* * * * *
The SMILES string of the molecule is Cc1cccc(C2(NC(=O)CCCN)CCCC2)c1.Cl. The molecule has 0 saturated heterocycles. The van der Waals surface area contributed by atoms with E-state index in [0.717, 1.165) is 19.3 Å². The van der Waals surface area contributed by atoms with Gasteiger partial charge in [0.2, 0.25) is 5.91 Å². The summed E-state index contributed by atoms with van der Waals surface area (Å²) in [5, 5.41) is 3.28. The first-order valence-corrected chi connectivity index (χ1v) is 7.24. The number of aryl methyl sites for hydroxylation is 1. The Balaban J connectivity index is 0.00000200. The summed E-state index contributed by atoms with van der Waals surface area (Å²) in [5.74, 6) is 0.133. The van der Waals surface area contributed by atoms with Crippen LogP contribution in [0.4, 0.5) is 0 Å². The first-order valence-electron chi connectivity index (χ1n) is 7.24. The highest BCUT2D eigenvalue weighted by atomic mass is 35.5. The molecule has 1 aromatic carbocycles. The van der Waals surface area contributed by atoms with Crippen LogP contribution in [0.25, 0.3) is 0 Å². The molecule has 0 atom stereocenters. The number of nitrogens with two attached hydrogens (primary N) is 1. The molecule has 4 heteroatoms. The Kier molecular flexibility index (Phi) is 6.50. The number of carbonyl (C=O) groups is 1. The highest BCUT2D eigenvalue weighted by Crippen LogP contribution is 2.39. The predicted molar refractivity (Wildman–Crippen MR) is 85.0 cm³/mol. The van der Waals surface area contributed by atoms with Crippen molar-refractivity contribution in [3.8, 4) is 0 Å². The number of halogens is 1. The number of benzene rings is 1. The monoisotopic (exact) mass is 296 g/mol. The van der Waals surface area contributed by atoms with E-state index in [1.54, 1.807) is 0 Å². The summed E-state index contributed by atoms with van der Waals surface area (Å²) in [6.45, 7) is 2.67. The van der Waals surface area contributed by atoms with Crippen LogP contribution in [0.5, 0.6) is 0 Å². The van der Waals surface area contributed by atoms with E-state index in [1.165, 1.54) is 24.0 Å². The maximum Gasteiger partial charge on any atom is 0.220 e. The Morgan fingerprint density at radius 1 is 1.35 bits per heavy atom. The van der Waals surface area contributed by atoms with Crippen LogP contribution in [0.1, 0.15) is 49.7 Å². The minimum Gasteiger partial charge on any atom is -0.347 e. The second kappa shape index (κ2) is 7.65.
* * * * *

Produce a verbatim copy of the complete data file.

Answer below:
The SMILES string of the molecule is Cc1cccc(C2(NC(=O)CCCN)CCCC2)c1.Cl. The molecule has 0 saturated heterocycles. The van der Waals surface area contributed by atoms with E-state index in [0.717, 1.165) is 19.3 Å². The van der Waals surface area contributed by atoms with Gasteiger partial charge in [0.2, 0.25) is 5.91 Å². The summed E-state index contributed by atoms with van der Waals surface area (Å²) in [5, 5.41) is 3.28. The first-order valence-corrected chi connectivity index (χ1v) is 7.24. The number of aryl methyl sites for hydroxylation is 1. The Balaban J connectivity index is 0.00000200. The summed E-state index contributed by atoms with van der Waals surface area (Å²) in [5.74, 6) is 0.133. The van der Waals surface area contributed by atoms with Crippen LogP contribution in [0.4, 0.5) is 0 Å². The first-order valence-electron chi connectivity index (χ1n) is 7.24. The highest BCUT2D eigenvalue weighted by atomic mass is 35.5. The molecule has 1 aromatic carbocycles. The van der Waals surface area contributed by atoms with Crippen LogP contribution in [0.25, 0.3) is 0 Å². The molecule has 0 atom stereocenters. The number of nitrogens with two attached hydrogens (primary N) is 1. The molecule has 4 heteroatoms. The Kier molecular flexibility index (Phi) is 6.50. The number of carbonyl (C=O) groups is 1. The highest BCUT2D eigenvalue weighted by Crippen LogP contribution is 2.39. The predicted molar refractivity (Wildman–Crippen MR) is 85.0 cm³/mol. The van der Waals surface area contributed by atoms with Crippen molar-refractivity contribution in [3.8, 4) is 0 Å². The number of halogens is 1. The number of benzene rings is 1. The monoisotopic (exact) mass is 296 g/mol. The van der Waals surface area contributed by atoms with E-state index in [1.54, 1.807) is 0 Å². The summed E-state index contributed by atoms with van der Waals surface area (Å²) in [6.45, 7) is 2.67. The van der Waals surface area contributed by atoms with Crippen LogP contribution in [0.5, 0.6) is 0 Å². The van der Waals surface area contributed by atoms with E-state index in [1.165, 1.54) is 24.0 Å². The maximum Gasteiger partial charge on any atom is 0.220 e. The Morgan fingerprint density at radius 1 is 1.35 bits per heavy atom. The van der Waals surface area contributed by atoms with Crippen LogP contribution in [0.1, 0.15) is 49.7 Å². The minimum Gasteiger partial charge on any atom is -0.347 e. The second kappa shape index (κ2) is 7.65.